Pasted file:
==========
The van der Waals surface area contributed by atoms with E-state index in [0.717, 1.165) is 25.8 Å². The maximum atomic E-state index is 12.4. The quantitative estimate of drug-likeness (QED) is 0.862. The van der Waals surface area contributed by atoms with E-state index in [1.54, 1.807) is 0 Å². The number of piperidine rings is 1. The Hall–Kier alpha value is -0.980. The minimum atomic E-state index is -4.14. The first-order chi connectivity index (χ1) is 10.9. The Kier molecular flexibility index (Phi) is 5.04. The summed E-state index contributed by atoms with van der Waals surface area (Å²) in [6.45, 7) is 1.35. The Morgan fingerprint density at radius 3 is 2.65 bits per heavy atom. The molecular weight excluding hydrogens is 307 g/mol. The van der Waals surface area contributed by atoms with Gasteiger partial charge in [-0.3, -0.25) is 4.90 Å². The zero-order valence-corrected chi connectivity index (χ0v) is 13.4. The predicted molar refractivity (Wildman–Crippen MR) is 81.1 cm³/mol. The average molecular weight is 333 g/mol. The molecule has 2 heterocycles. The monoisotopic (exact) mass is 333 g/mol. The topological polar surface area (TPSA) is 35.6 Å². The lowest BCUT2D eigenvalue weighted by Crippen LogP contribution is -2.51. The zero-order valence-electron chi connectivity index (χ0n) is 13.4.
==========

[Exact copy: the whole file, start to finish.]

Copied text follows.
The van der Waals surface area contributed by atoms with E-state index in [0.717, 1.165) is 25.8 Å². The maximum atomic E-state index is 12.4. The quantitative estimate of drug-likeness (QED) is 0.862. The van der Waals surface area contributed by atoms with E-state index in [1.54, 1.807) is 0 Å². The number of piperidine rings is 1. The Hall–Kier alpha value is -0.980. The minimum atomic E-state index is -4.14. The first-order chi connectivity index (χ1) is 10.9. The Kier molecular flexibility index (Phi) is 5.04. The summed E-state index contributed by atoms with van der Waals surface area (Å²) in [6.45, 7) is 1.35. The Morgan fingerprint density at radius 3 is 2.65 bits per heavy atom. The molecular weight excluding hydrogens is 307 g/mol. The van der Waals surface area contributed by atoms with Gasteiger partial charge in [-0.3, -0.25) is 4.90 Å². The zero-order valence-corrected chi connectivity index (χ0v) is 13.4. The predicted molar refractivity (Wildman–Crippen MR) is 81.1 cm³/mol. The average molecular weight is 333 g/mol. The molecule has 2 heterocycles. The monoisotopic (exact) mass is 333 g/mol. The topological polar surface area (TPSA) is 35.6 Å². The lowest BCUT2D eigenvalue weighted by Crippen LogP contribution is -2.51. The zero-order valence-electron chi connectivity index (χ0n) is 13.4.